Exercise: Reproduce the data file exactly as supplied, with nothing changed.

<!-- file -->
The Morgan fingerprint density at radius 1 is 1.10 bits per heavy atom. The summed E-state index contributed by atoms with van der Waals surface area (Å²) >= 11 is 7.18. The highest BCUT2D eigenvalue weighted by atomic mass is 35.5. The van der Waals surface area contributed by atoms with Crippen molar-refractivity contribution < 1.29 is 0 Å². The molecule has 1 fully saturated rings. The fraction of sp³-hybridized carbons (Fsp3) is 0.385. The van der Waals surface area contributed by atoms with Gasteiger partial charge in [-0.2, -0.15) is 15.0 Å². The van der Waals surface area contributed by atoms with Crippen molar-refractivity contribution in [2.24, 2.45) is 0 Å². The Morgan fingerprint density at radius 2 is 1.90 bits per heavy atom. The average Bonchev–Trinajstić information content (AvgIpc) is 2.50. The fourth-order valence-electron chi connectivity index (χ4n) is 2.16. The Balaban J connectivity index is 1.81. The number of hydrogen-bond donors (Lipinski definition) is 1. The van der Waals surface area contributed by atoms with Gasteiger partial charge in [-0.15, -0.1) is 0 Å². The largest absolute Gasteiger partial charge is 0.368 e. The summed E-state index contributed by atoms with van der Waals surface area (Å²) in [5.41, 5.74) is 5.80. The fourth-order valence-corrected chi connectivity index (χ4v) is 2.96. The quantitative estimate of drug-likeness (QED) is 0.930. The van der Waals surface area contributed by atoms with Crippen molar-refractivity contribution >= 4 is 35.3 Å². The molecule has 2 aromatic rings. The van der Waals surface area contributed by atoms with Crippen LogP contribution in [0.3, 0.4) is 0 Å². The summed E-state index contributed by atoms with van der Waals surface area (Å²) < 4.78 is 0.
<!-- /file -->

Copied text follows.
The Morgan fingerprint density at radius 1 is 1.10 bits per heavy atom. The summed E-state index contributed by atoms with van der Waals surface area (Å²) >= 11 is 7.18. The highest BCUT2D eigenvalue weighted by atomic mass is 35.5. The van der Waals surface area contributed by atoms with Crippen molar-refractivity contribution < 1.29 is 0 Å². The molecule has 1 fully saturated rings. The fraction of sp³-hybridized carbons (Fsp3) is 0.385. The van der Waals surface area contributed by atoms with Gasteiger partial charge in [-0.2, -0.15) is 15.0 Å². The van der Waals surface area contributed by atoms with Crippen molar-refractivity contribution in [2.24, 2.45) is 0 Å². The Morgan fingerprint density at radius 2 is 1.90 bits per heavy atom. The average Bonchev–Trinajstić information content (AvgIpc) is 2.50. The fourth-order valence-electron chi connectivity index (χ4n) is 2.16. The Balaban J connectivity index is 1.81. The number of hydrogen-bond donors (Lipinski definition) is 1. The van der Waals surface area contributed by atoms with Gasteiger partial charge in [-0.15, -0.1) is 0 Å². The largest absolute Gasteiger partial charge is 0.368 e. The summed E-state index contributed by atoms with van der Waals surface area (Å²) in [5.41, 5.74) is 5.80. The fourth-order valence-corrected chi connectivity index (χ4v) is 2.96. The quantitative estimate of drug-likeness (QED) is 0.930. The van der Waals surface area contributed by atoms with Crippen molar-refractivity contribution >= 4 is 35.3 Å². The molecule has 2 aromatic rings. The van der Waals surface area contributed by atoms with Crippen LogP contribution in [0.3, 0.4) is 0 Å². The summed E-state index contributed by atoms with van der Waals surface area (Å²) < 4.78 is 0.